As early inspiration, Piet Mondrian's 1940 arrival in New York had a profound impact on the artistic development of Rothko and his milieu. Diane Waldman has pointed out the influence that Mondrian had on Rothko: "His attraction to order, stability, rectilinear structure and balanced asymmetry, his ...need to express a Platonic ideal, a higher spiritual or metaphysical truth through abstract form, are all clearly related to Mondrian's own goals." (Exh. Cat. New York, Solomon R. Guggenheim Museum, Mark Rothko, 1903-1970: A Retrospective, 1978, p. 53). But Rothko has simplified these ideas until Mondrian's work appears punctilious and hermetic in comparison. In Rothko's paintings, the horizontal and vertical emphasis implies an expansive plane that continues in all directions into a limitless horizon. It is as though the immense universe is opened and accessible through Rothko's intense focus. This simplicity of Rothko's presentation of this grid allows for the soaring weightlessness of the viewer in the presence of Untitled (Plum and Dark Brown). Rothko's friend Barnett Newman was also interested in the ideas and possibilities developed by Mondrian. Both Rothko and Newman moved from painting surrealistic forms to a simplified allegiance to the underlying organizational tool found in the grid and rectilinear elements. Like Rothko, Newman focused on the simple details provided by the grid as an entree into non-objective painting. The orthogonally oriented canvases by both artists created an environment to consume and move the viewer via color, composition and scale.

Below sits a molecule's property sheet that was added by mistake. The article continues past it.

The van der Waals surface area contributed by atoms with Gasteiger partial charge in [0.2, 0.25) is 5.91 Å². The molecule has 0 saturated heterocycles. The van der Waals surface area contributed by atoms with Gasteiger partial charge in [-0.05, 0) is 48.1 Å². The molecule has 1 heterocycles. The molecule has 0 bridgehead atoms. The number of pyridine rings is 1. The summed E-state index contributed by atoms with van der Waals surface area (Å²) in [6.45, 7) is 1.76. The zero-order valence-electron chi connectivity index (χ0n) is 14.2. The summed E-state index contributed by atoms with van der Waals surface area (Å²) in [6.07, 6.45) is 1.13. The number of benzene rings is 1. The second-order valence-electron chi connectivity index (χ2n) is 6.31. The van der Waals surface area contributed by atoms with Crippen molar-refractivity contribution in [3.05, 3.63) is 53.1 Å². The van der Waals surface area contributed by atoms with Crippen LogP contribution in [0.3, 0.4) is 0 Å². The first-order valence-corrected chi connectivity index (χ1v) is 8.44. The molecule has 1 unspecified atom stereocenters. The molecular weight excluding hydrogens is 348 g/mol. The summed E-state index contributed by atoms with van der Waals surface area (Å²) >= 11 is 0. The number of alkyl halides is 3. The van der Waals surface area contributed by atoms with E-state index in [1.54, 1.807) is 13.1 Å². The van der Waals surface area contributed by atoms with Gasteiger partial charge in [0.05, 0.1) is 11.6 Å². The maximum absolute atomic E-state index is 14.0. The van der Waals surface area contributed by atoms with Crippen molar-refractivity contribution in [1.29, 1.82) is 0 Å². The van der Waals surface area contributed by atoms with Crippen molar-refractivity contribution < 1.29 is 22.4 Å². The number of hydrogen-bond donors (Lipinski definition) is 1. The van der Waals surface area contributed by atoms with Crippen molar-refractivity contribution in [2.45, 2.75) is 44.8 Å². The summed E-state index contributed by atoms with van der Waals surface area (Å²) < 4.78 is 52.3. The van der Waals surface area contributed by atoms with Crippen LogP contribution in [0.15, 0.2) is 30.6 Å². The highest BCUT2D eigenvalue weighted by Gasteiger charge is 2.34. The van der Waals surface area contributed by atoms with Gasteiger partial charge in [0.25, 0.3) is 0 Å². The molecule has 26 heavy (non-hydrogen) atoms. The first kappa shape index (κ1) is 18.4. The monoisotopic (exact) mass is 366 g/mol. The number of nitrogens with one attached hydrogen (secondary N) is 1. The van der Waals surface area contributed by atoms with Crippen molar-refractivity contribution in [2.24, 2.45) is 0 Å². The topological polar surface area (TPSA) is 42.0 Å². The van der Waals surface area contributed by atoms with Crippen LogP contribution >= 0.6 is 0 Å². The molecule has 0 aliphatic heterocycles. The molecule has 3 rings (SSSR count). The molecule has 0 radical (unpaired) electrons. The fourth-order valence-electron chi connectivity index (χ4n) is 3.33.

The size of Untitled (Plum and Dark Brown) in relation to the viewer is important to the efficacy of Rothko's mature canvases. When standing directly in front of the work, the viewer confronts a canvas that extends above and beyond the range of vision, thereby locating the viewer squarely in the heart of experiencing the work itself. Rothko explains his choice of scale in simple terms: "I paint very large pictures. I realize that historically the function of painting large pictures is painting something very grandiose and pompous. The reason I paint them, however ... is precisely because I want to be very intimate and human. To paint a small picture is to place yourself outside your experience, to look upon an experience as a stereopticon view with a reducing glass. However you paint the larger pictures, you are in it. It isn't something you command." (Mark Rothko, "I Paint Very Large Pictures, 1951" in Kristine Stiles and Peter Selz, ed., Theories and Documents of Contemporary Art, 1996, p. 26).